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Breaking the Myths one at a time...

There is a BIG MYTH in the Fitness Industry and the Yoga world......

What is this myth? It’s the false belief that we need a large audience to be successful. Why? Why do we need lots and lots of people before we feel success? Surely touching and changing even one person is important.

We often don't start because we don't think that we will be successful. But I beleive our interpretation of success is flawed.

We often give up because we compare ourselves to others.

A smaller, engaged audience beats a large audience every time - real connection and real community is the way to feel safe and encourage growth.

I guess we all worry that no-one will like our work or find it valuable. And for a lot of us that stops us right there.... But taking the risk and meeting one person's need IS important and IS useful.

I’ve been thinking lately how glad I am that I took the risk of becoming a Yoga teacher. It was, and still is great for me. I have learned so many things and been exposed to so much about my interactions with others….about how my mind works and how I can work on what doesn’t serve me.

And a lot of that growth happened with just a handful of students in the room. It didn't happen because I had adulation from large audiences! As well, how can we really notice and read our audience when it gets bigger. We end up reading the 'group' energy and ignoring the individual.

Teaching Yoga has done this to me. It has helped me view so much of my experience through a different lens. It has helped me step away from cultural norms and meanings of success (oh - and an amazing partner that has helped me to think!)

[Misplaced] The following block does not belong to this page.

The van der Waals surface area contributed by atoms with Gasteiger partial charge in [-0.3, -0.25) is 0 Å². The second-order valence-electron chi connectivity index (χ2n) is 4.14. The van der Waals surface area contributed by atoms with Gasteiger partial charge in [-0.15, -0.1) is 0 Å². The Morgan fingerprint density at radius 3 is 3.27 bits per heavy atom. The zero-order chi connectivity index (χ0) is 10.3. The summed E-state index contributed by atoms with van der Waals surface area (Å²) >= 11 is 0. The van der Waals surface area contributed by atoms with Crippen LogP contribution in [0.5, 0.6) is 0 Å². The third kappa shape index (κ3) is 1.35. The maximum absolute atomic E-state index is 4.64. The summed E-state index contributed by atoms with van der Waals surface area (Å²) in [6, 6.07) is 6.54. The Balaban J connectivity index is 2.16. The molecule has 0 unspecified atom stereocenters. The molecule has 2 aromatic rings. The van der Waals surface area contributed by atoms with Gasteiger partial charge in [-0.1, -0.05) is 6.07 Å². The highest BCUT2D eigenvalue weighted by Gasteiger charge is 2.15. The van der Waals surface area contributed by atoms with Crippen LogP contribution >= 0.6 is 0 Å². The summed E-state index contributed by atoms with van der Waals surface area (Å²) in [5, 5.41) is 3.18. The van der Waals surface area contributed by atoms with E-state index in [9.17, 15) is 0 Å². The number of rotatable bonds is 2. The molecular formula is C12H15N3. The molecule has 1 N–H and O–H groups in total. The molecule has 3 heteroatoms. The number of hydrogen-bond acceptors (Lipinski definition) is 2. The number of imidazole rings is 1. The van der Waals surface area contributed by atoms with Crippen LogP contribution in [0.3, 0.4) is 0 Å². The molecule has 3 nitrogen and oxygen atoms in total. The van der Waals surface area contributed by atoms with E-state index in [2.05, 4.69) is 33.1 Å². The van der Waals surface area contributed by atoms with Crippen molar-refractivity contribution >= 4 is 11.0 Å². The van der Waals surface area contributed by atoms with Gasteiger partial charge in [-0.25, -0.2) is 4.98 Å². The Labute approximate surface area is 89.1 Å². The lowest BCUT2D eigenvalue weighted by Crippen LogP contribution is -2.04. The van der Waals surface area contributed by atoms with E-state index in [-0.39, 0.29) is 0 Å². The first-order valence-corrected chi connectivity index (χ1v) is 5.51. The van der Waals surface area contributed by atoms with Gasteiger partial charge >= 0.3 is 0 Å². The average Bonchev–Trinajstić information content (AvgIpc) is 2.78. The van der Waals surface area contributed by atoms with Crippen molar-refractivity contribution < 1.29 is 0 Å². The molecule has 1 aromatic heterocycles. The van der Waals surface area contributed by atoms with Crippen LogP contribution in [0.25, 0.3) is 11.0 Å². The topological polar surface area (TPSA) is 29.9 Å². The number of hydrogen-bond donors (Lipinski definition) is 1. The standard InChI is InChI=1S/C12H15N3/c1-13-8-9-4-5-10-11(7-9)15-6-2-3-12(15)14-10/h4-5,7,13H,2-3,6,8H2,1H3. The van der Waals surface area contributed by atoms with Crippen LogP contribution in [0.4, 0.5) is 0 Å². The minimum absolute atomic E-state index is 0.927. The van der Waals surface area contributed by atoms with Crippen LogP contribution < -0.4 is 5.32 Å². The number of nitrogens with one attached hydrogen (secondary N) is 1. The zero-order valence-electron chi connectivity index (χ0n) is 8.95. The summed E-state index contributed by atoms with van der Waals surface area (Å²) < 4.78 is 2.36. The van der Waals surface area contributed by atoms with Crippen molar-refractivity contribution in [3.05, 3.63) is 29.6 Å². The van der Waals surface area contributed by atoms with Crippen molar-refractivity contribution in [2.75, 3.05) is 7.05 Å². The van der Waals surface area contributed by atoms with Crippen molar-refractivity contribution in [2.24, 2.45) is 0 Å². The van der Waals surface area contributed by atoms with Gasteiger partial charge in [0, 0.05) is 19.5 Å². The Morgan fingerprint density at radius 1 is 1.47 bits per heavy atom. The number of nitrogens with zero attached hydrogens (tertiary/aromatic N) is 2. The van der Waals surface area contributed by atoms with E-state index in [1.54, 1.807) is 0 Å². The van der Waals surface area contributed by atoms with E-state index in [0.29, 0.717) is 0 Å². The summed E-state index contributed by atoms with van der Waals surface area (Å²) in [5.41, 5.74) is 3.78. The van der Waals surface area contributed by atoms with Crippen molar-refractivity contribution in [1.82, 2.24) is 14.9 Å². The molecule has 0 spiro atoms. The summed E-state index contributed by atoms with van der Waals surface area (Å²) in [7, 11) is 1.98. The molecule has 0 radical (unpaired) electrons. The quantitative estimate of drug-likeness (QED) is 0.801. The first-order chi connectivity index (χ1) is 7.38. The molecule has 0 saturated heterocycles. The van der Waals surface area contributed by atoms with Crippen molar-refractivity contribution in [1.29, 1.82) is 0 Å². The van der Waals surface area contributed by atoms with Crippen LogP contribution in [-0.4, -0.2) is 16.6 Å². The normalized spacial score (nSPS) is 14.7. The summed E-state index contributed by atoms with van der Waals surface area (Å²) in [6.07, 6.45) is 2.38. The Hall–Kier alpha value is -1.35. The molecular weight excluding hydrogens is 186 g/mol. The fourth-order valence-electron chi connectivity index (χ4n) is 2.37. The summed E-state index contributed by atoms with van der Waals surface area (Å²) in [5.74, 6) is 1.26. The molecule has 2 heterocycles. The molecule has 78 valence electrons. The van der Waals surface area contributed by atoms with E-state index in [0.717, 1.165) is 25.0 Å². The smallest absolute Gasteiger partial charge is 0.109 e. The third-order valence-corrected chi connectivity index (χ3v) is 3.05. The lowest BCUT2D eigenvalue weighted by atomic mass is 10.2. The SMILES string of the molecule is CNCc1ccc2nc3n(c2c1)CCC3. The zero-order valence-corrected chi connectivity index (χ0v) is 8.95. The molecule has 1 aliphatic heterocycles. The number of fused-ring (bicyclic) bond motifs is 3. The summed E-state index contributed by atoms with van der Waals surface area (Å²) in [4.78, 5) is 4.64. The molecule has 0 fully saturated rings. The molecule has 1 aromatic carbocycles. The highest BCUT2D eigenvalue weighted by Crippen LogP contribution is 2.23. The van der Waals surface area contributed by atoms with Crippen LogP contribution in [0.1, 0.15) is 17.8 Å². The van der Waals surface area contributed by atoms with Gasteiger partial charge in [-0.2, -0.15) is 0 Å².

When I started Yoga it was NOT mainstream , 4 or 5 peple per class, the curious that lived on the border of traditional culture. Yet now Yoga has become so popular that as instructors we assess our classes from within the paradigm that we initailly sort to escape from.

Yoga teaching has become a reflective state for me. It’s become a meditation. Meditation is not day dreaming, it’s learning to focus. And in that focus I have found a kind of peace. I have found a place where I can’t be unsettled by my students or myself. I am not unsettled when only a small class arrives - I am not unsettled when someone walks out or even when their phone rings! I just calmly walk over and answer it!!

This is what Yoga can bring. An inner peace and a deeper understanding of the trivial concerns of life. It can give you meditation in action.

Meditation when teaching is the process of self-observation without judgement - Yoga teaching gives the opportunity to do just that.

As the teacher you are exposed in your creating. And, that’s both scary and opportunity.

How I talk, what I say, what I think of students, what I think they think of me! It’s all there to observe.

And I keep coming back to analysing ‘why’ I do what I do, ‘what’ governs mine and my students behaviours, ‘why’ I react the way I do.

It’s just so interesting. Yoga has kept me curious and curiosity is NEVER boring.

More than anything, I want to empower you to begin exploring your Yoga passion now.

You have permission to start exactly where you are.

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